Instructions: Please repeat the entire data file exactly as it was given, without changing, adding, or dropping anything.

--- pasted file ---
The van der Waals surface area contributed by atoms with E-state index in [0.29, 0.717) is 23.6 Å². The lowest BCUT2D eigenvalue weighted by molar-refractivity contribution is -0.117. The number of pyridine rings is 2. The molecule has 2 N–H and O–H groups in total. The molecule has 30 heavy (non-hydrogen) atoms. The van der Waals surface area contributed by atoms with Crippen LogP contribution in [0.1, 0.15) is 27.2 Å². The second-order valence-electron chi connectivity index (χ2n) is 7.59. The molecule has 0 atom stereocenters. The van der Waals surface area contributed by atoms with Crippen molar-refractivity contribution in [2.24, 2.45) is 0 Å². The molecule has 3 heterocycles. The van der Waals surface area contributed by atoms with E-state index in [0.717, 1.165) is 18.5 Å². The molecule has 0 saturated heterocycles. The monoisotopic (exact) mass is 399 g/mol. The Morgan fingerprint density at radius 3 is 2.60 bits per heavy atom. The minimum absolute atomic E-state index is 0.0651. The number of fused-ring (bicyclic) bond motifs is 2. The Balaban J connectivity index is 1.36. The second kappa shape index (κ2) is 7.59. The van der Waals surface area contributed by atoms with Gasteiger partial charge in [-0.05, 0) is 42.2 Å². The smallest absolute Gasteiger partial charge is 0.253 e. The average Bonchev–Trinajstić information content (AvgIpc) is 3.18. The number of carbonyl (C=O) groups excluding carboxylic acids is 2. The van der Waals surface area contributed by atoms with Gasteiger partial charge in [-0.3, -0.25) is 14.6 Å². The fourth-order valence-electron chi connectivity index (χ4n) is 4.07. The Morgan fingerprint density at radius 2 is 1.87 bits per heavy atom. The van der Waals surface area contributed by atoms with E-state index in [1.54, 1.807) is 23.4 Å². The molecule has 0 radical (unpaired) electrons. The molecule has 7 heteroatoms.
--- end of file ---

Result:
The van der Waals surface area contributed by atoms with E-state index in [0.29, 0.717) is 23.6 Å². The lowest BCUT2D eigenvalue weighted by molar-refractivity contribution is -0.117. The number of pyridine rings is 2. The molecule has 2 N–H and O–H groups in total. The molecule has 30 heavy (non-hydrogen) atoms. The van der Waals surface area contributed by atoms with Crippen LogP contribution in [0.1, 0.15) is 27.2 Å². The second-order valence-electron chi connectivity index (χ2n) is 7.59. The molecule has 0 atom stereocenters. The van der Waals surface area contributed by atoms with Crippen molar-refractivity contribution in [2.24, 2.45) is 0 Å². The molecule has 3 heterocycles. The van der Waals surface area contributed by atoms with E-state index in [0.717, 1.165) is 18.5 Å². The molecule has 0 saturated heterocycles. The monoisotopic (exact) mass is 399 g/mol. The Morgan fingerprint density at radius 3 is 2.60 bits per heavy atom. The minimum absolute atomic E-state index is 0.0651. The number of fused-ring (bicyclic) bond motifs is 2. The Balaban J connectivity index is 1.36. The second kappa shape index (κ2) is 7.59. The van der Waals surface area contributed by atoms with Gasteiger partial charge in [-0.05, 0) is 42.2 Å². The smallest absolute Gasteiger partial charge is 0.253 e. The average Bonchev–Trinajstić information content (AvgIpc) is 3.18. The number of carbonyl (C=O) groups excluding carboxylic acids is 2. The van der Waals surface area contributed by atoms with Gasteiger partial charge in [-0.3, -0.25) is 14.6 Å². The fourth-order valence-electron chi connectivity index (χ4n) is 4.07. The Morgan fingerprint density at radius 2 is 1.87 bits per heavy atom. The van der Waals surface area contributed by atoms with E-state index in [1.54, 1.807) is 23.4 Å². The molecule has 0 radical (unpaired) electrons. The molecule has 7 heteroatoms.